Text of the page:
(b. 1727, Sudbury, d. 1788, London)
Mr and Mrs Andrews1748-49
Oil on canvas, 70 x 119 cm
National Gallery, London
Robert Andrews and his wife Frances Mary, née Carter, were married in 1748, not long before Gainsborough painted their portraits - and that of Auberies, their farm near Sudbury. The church in the background is St Peter's, Sudbury, and the tower to the left is that of Lavenham church. The small full-length portrait in an open-air rustic setting is typical of Gainsborough's early works, painted in his native Suffolk after his return from London; the identifiable view is unusual, and may have been specified by the patrons. We must not imagine that they sat together under a tree while Gainsborough set up his easel among the sheaves of corn; their costumes were most likely painted from dressed-up artist's mannequins, which may account for their doll-like appearance, and the landscape would have been studied separately.
This kind of picture, commissioned by people 'who lived in rooms which were neat but not spacious', in Ellis Waterhouse's happy phrase about Gainsborough's contemporary Arthur Devis, was a speciality of painters who were not 'out of the top drawer'. The sitters, or their mannequin stand-ins, are posed in 'genteel attitudes' derived from manuals of manners. The nonchalant Mr Andrews, fortunate possessor of a game licence, has his gun under his arm; Mrs Andrews, ramrod straight and neatly composed, may have been meant to hold a book, or, it has been suggested, a bird which her husband has shot. In the event, a reserved space left in her lap has not been filled in with any identifiable object.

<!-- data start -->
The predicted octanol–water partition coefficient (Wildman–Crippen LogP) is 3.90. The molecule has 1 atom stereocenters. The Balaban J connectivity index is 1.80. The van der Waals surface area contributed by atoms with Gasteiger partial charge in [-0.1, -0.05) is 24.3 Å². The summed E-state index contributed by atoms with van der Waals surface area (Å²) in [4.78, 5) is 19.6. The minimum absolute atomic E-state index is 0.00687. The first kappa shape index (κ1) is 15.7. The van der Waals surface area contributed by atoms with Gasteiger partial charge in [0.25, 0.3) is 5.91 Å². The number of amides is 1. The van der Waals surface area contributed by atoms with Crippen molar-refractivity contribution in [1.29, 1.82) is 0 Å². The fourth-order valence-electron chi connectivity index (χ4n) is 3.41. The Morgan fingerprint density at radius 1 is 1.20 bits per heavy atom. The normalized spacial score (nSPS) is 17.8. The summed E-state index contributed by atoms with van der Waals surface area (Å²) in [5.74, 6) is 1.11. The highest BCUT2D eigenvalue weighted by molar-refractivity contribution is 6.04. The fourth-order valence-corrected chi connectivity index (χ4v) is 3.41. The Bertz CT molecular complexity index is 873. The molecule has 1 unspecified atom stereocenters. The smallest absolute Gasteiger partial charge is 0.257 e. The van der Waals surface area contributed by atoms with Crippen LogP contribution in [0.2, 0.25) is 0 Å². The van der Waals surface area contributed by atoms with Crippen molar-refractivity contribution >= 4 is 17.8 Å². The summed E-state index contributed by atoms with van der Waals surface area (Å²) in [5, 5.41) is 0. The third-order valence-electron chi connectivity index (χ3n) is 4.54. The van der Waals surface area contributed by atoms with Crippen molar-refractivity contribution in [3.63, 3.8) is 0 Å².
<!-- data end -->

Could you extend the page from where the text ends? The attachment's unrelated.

Out of these conventional ingredients Gainsborough has composed the most tartly lyrical picture in the history of art. Mr Andrews's satisfaction in his well-kept farmlands is as nothing to the intensity of the painter's feeling for the gold and green of fields and copses, the supple curves of fertile land meeting the stately clouds. The figures stand out brittle against that glorious yet ordered bounty. But how marvellously the acid blue hooped skirt is deployed, almost, but not quite, rhyming with the curved bench back, the pointy silk shoes in sly communion with the bench feet, while Mr Andrews's substantial shoes converse with tree roots. (The faithful gun dog had better watch out for his unshod paws.) More rhymes and assonances link the lines of gun, thighs, dog, calf, coat; a coat tail answers the hanging ribbon of a sun hat; something jaunty in the husband's tricorn catches the corner of his wife's eye. Deep affection and naive artifice combine to create the earliest successful depiction of a truly English idyll.